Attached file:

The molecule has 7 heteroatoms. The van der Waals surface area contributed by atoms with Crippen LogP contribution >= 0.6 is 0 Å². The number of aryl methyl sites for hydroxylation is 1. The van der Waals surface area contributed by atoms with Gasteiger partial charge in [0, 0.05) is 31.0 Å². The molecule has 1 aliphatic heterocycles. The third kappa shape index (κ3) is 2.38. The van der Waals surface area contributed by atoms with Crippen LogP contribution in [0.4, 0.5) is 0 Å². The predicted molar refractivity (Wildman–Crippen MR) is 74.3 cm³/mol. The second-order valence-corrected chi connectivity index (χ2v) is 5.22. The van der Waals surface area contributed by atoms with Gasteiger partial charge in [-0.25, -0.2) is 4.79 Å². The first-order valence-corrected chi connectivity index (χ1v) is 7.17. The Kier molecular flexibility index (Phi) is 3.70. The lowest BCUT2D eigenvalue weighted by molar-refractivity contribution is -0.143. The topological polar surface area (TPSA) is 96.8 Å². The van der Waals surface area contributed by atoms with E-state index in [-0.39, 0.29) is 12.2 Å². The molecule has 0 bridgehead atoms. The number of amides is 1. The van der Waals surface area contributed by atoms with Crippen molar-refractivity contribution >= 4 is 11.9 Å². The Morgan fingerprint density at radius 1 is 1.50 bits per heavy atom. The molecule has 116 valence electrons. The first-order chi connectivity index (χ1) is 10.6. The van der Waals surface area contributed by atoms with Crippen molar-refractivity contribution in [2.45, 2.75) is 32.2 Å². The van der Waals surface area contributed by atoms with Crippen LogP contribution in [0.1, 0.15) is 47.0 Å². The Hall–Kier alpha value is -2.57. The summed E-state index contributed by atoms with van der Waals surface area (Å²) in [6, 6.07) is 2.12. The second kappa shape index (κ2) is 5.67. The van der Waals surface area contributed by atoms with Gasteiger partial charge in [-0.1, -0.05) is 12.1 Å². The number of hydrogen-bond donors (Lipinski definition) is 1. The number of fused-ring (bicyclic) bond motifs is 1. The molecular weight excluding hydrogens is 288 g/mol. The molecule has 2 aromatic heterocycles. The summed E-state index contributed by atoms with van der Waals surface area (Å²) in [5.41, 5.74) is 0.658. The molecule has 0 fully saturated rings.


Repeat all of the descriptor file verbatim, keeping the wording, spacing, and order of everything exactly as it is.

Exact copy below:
The molecule has 7 heteroatoms. The van der Waals surface area contributed by atoms with Crippen LogP contribution >= 0.6 is 0 Å². The number of aryl methyl sites for hydroxylation is 1. The van der Waals surface area contributed by atoms with Gasteiger partial charge in [0, 0.05) is 31.0 Å². The molecule has 1 aliphatic heterocycles. The third kappa shape index (κ3) is 2.38. The van der Waals surface area contributed by atoms with Crippen LogP contribution in [0.4, 0.5) is 0 Å². The predicted molar refractivity (Wildman–Crippen MR) is 74.3 cm³/mol. The second-order valence-corrected chi connectivity index (χ2v) is 5.22. The van der Waals surface area contributed by atoms with Gasteiger partial charge in [-0.25, -0.2) is 4.79 Å². The first-order valence-corrected chi connectivity index (χ1v) is 7.17. The Kier molecular flexibility index (Phi) is 3.70. The lowest BCUT2D eigenvalue weighted by molar-refractivity contribution is -0.143. The topological polar surface area (TPSA) is 96.8 Å². The van der Waals surface area contributed by atoms with E-state index in [-0.39, 0.29) is 12.2 Å². The molecule has 0 bridgehead atoms. The number of amides is 1. The van der Waals surface area contributed by atoms with Crippen molar-refractivity contribution >= 4 is 11.9 Å². The Morgan fingerprint density at radius 1 is 1.50 bits per heavy atom. The molecule has 116 valence electrons. The first-order chi connectivity index (χ1) is 10.6. The van der Waals surface area contributed by atoms with Crippen molar-refractivity contribution in [2.45, 2.75) is 32.2 Å². The van der Waals surface area contributed by atoms with Crippen LogP contribution in [0.1, 0.15) is 47.0 Å². The Hall–Kier alpha value is -2.57. The summed E-state index contributed by atoms with van der Waals surface area (Å²) in [6, 6.07) is 2.12. The second kappa shape index (κ2) is 5.67. The van der Waals surface area contributed by atoms with Gasteiger partial charge in [-0.1, -0.05) is 12.1 Å². The number of hydrogen-bond donors (Lipinski definition) is 1. The number of fused-ring (bicyclic) bond motifs is 1. The molecular weight excluding hydrogens is 288 g/mol. The molecule has 2 aromatic heterocycles. The summed E-state index contributed by atoms with van der Waals surface area (Å²) in [5.41, 5.74) is 0.658. The molecule has 0 fully saturated rings.